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Coelho Does It His Way

June 04, 1989|Richard E. Cohen | Richard E. Cohen covers Congress for the National Journal

WASHINGTON — The sense of power and decisiveness that surrounded Tony Coelho's political life was never more apparent than when he departed it. He identified his problem and confronted its political consequences. He decided, himself, to make his break from the House. Then he announced the startling and surely traumatic decision to resign on his own terms.

That was the way Coelho (D-Merced) accomplished a meteoric rise into the House power structure, first as chairman of the Democratic Congressional Campaign Committee and then as majority whip. The quintessential young man in a hurry, he operated with a palpable sense of self-confidence. In a House where there are few shrinking violets, he often seemed to maneuver like a driver at the Indianapolis 500 who was lapping the field.

Sometimes, as in his political fund-raising and occasionally outrageous rhetoric, he displayed an unhealthy measure of hubris about his ability to surmount any obstacle. In a sense, that should not be surprising for someone who put his life back together after it was thrown into disarray on his 22nd birthday, June 15, 1964. Precisely 25 years before the date he plans to resign from the House, he was prevented from entering the priesthood after learning he had epilepsy.

In contrast to Speaker Jim Wright, who sometimes left the impression that he was the only House member convinced of his own innocence, Coelho cut his line to power before most other lawmakers were aware of how serious were his ethical problems. His startling announcement that he will resign his House seat and his influential leadership post shocked the political community, which was ready to award Coelho the House majority leader position after the expected elevation of Rep. Thomas S. Foley (D-Wash.) to Speaker next Tuesday.

Coelho's achievements during a decade in the House were legendary, far more than those of lawmakers who have served three times as long. He probably did more than anyone else in the Democratic Party in the 1980s to shape and communicate its message. He raised money from sometimes hostile interest groups and revitalized the Democrats' moribund campaign committee, which had been light years behind its Republican counterpart, so that it could provide needed services to candidates. He was a skillful power broker of his party's diverse constituencies and a key lieutenant in Wright's array of legislative triumphs in 1987-88.

No less an opponent than House Minority Whip Newt Gingrich (R-Ga.)--whose ethics complaint triggered Wright's downfall--admired Coelho's skills, so much so that he said the GOP would never be able to take control of the House unless it studied his success. "Professionally, I have the sort of admiration of Tony Coelho that an opponent would have of (San Francisco 49ers' quarterback) Joe Montana," Gingrich said in March. "You watch him with awe."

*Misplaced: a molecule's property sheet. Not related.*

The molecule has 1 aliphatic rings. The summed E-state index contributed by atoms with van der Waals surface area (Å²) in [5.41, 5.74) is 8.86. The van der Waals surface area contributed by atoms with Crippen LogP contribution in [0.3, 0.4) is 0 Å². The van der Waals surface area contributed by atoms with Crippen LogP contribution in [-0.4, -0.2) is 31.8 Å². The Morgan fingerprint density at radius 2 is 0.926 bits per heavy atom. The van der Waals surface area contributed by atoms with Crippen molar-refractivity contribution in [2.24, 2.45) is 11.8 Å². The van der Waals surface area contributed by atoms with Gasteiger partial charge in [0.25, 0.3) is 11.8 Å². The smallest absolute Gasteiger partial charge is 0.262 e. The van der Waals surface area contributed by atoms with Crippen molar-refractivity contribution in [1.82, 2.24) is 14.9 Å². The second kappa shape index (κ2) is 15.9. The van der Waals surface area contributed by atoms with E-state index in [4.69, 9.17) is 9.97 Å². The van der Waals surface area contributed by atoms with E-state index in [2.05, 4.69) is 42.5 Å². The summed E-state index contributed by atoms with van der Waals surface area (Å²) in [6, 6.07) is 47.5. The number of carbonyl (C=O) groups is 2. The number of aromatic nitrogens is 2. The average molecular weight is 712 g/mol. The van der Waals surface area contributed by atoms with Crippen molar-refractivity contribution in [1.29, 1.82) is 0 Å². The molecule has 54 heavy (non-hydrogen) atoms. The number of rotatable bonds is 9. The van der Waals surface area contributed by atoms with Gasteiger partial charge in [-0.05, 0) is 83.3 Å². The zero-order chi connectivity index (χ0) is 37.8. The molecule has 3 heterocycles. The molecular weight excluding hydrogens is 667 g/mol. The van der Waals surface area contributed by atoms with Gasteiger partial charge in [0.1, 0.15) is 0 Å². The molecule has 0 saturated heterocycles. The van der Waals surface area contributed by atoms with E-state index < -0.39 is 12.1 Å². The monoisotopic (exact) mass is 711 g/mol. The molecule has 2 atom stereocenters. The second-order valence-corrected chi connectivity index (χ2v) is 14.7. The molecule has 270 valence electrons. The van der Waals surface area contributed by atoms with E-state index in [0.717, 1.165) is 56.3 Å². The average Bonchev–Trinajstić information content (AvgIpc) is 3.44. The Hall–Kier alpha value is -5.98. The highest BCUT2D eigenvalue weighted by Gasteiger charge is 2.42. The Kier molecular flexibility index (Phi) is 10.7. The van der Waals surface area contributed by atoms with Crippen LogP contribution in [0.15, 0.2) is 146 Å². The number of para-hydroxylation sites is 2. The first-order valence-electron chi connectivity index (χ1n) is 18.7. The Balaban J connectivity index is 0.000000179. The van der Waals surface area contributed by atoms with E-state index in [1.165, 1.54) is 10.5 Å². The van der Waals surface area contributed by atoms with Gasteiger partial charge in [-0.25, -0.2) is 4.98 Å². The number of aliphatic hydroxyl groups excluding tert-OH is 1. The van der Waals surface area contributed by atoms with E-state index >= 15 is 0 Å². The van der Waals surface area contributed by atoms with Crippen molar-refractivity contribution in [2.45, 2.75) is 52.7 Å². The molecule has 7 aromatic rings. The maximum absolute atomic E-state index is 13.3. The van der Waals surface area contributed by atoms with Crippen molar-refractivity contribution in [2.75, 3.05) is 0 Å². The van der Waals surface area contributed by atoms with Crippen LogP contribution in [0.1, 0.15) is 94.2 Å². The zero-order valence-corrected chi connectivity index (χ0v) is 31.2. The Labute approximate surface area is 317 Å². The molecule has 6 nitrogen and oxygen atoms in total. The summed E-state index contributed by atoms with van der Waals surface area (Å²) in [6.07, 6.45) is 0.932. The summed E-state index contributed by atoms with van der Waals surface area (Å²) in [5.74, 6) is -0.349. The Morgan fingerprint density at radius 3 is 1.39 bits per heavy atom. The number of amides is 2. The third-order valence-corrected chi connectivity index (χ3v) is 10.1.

What brought Coelho down was his decision to seek investment advice from Thomas Spiegel, boss of the high-flying Columbia Savings and Loan Assn. in Beverly Hills and a protege of the legendary Michael Milken of Drexel Burnham Lambert Inc. The aggressive political entrepreneur got caught short when he tried to bring a similar approach to the financial arena. His lawyer wrote to Coelho that he had failed to reveal, in the required financial-disclosure form, key details of Coelho's $100,000 junk-bond purchase in 1986.

The letter prompted further embarrassing questions: Whether Coelho had been given special treatment by Spiegel? Whether Coelho may have received a gift barred by House rules? (After extensive research, a National Journal investigation found no evidence that Coelho ever helped Spiegel on legislative or regulatory matters or that the two men were particularly close.)

Although Coelho and his attorney blamed his Merced accountant, Donald W. Ozenbaugh Jr., for some of the errors, Coelho accepted responsibility. Given previous financial indiscretions with his political committees, including a failure to disclose nearly $50,000 in services from a Texas savings-and-loan operator, Coelho had lost the "benefit of the doubt" so crucial to politicians' credibility.

In comments made over the years, Coelho had made clear to friends that he was ready to leave the House at a moment's notice if he felt a threat to his rapid rise up the leadership ladder. His willingness to cut his current ties won gratitude from many Democrats; they will not have to suffer as investigations disclose potential new problems with Coelho's finances.

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